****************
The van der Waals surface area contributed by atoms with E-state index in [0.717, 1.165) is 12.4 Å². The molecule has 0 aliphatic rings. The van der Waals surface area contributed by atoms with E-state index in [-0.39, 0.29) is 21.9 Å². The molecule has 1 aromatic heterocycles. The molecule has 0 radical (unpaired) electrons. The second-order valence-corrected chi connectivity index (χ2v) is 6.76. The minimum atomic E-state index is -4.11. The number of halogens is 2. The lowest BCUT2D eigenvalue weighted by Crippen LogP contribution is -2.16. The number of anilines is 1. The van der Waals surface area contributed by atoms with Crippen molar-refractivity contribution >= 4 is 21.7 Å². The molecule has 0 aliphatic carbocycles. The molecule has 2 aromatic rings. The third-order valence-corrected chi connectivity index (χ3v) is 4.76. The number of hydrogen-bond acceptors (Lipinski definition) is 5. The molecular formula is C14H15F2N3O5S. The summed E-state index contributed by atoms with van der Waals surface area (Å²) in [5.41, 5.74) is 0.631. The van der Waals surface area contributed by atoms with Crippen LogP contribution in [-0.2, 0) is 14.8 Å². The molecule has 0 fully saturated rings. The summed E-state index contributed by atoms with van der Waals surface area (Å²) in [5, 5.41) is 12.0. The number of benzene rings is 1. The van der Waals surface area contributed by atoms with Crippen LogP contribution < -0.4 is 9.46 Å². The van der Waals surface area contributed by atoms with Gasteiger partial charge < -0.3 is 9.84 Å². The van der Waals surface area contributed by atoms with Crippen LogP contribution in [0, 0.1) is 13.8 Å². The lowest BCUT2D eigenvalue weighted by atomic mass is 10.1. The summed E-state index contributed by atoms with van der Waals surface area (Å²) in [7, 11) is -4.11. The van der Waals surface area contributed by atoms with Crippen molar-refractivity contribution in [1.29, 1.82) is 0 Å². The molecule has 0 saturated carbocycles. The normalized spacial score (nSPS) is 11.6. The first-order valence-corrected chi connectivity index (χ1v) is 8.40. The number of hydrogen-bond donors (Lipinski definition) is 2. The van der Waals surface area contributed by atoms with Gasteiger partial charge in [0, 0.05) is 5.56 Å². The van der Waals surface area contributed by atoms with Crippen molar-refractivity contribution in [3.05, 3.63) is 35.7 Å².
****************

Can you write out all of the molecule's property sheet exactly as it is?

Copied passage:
The van der Waals surface area contributed by atoms with E-state index in [0.717, 1.165) is 12.4 Å². The molecule has 0 aliphatic rings. The van der Waals surface area contributed by atoms with E-state index in [-0.39, 0.29) is 21.9 Å². The molecule has 1 aromatic heterocycles. The molecule has 0 radical (unpaired) electrons. The second-order valence-corrected chi connectivity index (χ2v) is 6.76. The minimum atomic E-state index is -4.11. The number of halogens is 2. The lowest BCUT2D eigenvalue weighted by Crippen LogP contribution is -2.16. The number of anilines is 1. The van der Waals surface area contributed by atoms with Crippen molar-refractivity contribution >= 4 is 21.7 Å². The molecule has 0 aliphatic carbocycles. The molecule has 2 aromatic rings. The third-order valence-corrected chi connectivity index (χ3v) is 4.76. The number of hydrogen-bond acceptors (Lipinski definition) is 5. The molecular formula is C14H15F2N3O5S. The summed E-state index contributed by atoms with van der Waals surface area (Å²) in [5.41, 5.74) is 0.631. The van der Waals surface area contributed by atoms with Crippen LogP contribution in [-0.2, 0) is 14.8 Å². The molecule has 0 fully saturated rings. The summed E-state index contributed by atoms with van der Waals surface area (Å²) in [5, 5.41) is 12.0. The number of benzene rings is 1. The van der Waals surface area contributed by atoms with Crippen LogP contribution < -0.4 is 9.46 Å². The van der Waals surface area contributed by atoms with Gasteiger partial charge < -0.3 is 9.84 Å². The van der Waals surface area contributed by atoms with Crippen LogP contribution in [0, 0.1) is 13.8 Å². The lowest BCUT2D eigenvalue weighted by atomic mass is 10.1. The summed E-state index contributed by atoms with van der Waals surface area (Å²) in [7, 11) is -4.11. The van der Waals surface area contributed by atoms with Crippen molar-refractivity contribution in [1.29, 1.82) is 0 Å². The molecule has 0 saturated carbocycles. The normalized spacial score (nSPS) is 11.6. The first-order valence-corrected chi connectivity index (χ1v) is 8.40. The number of hydrogen-bond donors (Lipinski definition) is 2. The van der Waals surface area contributed by atoms with Gasteiger partial charge in [0, 0.05) is 5.56 Å². The van der Waals surface area contributed by atoms with Crippen molar-refractivity contribution in [3.05, 3.63) is 35.7 Å².